As the dust settles on the province's announcement that it has sold the telecommunications firm Ontera to Bell Aliant, questions are emerging about what the move from public to private hands will mean for employees and customers.

Ontera's history dates back to the early 1900s, when telegraph lines were installed along the Ontario Northland rail route. Over the years, the technology has transformed to telephone lines and fibre optics — but in many northern communities, Ontera is still the only option.

The mayor of Cochrane said he's worried customer bills will go up.


Cochrane Mayor Peter Politis. (supplied)

“Their vested interests are their shareholders,” Peter Politis said.

“And that is a critical thing to keep in mind when you are talking about your only capacity in IT and fibre optics being put into the hands of someone else's interests.”

There are also questions about what the sale means for Ontera employees.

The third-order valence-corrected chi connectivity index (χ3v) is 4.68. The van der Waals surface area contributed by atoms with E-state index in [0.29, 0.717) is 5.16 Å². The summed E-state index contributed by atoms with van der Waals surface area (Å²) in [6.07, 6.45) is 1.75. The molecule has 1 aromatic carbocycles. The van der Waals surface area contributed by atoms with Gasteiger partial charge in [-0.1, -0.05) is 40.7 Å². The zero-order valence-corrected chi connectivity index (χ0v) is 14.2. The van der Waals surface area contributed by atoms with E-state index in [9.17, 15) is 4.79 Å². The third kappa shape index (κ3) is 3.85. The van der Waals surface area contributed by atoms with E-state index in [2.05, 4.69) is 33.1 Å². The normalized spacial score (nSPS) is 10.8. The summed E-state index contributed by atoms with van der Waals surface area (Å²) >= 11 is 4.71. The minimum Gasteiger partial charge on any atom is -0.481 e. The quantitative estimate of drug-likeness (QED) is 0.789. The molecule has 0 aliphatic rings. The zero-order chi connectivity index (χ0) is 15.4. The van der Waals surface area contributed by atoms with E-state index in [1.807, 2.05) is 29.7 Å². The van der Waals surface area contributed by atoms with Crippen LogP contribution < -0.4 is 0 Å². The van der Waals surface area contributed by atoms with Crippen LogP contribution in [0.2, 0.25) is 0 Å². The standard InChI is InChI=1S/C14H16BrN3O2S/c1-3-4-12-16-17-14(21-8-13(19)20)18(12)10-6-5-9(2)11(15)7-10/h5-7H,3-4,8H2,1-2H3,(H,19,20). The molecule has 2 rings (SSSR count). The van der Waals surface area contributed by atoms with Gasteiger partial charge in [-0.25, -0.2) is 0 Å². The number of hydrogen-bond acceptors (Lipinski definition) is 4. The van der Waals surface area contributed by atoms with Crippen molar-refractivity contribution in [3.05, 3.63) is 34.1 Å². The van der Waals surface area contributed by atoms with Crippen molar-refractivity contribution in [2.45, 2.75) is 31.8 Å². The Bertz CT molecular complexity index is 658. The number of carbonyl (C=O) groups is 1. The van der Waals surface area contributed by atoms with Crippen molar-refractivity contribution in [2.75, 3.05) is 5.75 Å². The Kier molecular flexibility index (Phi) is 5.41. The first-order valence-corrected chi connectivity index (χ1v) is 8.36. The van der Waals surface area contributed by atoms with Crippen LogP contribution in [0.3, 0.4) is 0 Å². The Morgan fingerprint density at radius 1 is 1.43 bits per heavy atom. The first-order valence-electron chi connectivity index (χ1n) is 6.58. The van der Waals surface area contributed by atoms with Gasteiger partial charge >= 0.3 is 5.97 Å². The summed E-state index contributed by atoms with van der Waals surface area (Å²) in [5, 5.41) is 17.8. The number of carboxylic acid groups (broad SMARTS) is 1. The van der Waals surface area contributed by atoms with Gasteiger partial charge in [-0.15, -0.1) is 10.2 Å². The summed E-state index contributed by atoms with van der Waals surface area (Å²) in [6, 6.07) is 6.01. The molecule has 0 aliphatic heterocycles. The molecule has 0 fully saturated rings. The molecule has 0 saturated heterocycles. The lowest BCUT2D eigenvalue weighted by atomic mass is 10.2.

A spokesperson for the union that represents ONTC workers said there are no details yet, but he expects there will be fewer positions down the road.

“That just turns those people's lives upside down,” Brian Kelly said. “So there is no certainty for those people.”

More questions from MPP Vic Fedeli

No one from Bell Aliant was available for an interview.

In an email, the company said it doesn't have any immediate plans to change Ontera services, and it's working with the ONTC and the union while it assesses the workload, skills and resources it needs.

Vic Fedeli

Vic Fedeli is the MPP for Nipissing. (CBC)

Meanwhile, the MPP for Nipissing has questions about the sale of Ontera. The province says Bell Aliant purchased Ontera for $6 million in cash and an estimated $10 million in future revenue for the ONTC.

The province is also providing half of a $30 million dollar investment in telecommunications infrastructure in the north.

PC MPP Vic Fedeli said “there is a huge cost to Ontario Northland to put Ontera in the hands of Bell.”

“We will do a complete investigation at Queen's Park … to find out what it really cost the government of Ontario to divest Ontera.”

The ONTC's bus, rail and refurbishment divisions will stay together in a public company

Late last year the Auditor General examined the province's claims that it would save $265 million by divesting the ONTC.  The report found the deal would actually cost the province $820 million if it went ahead with the entire plan.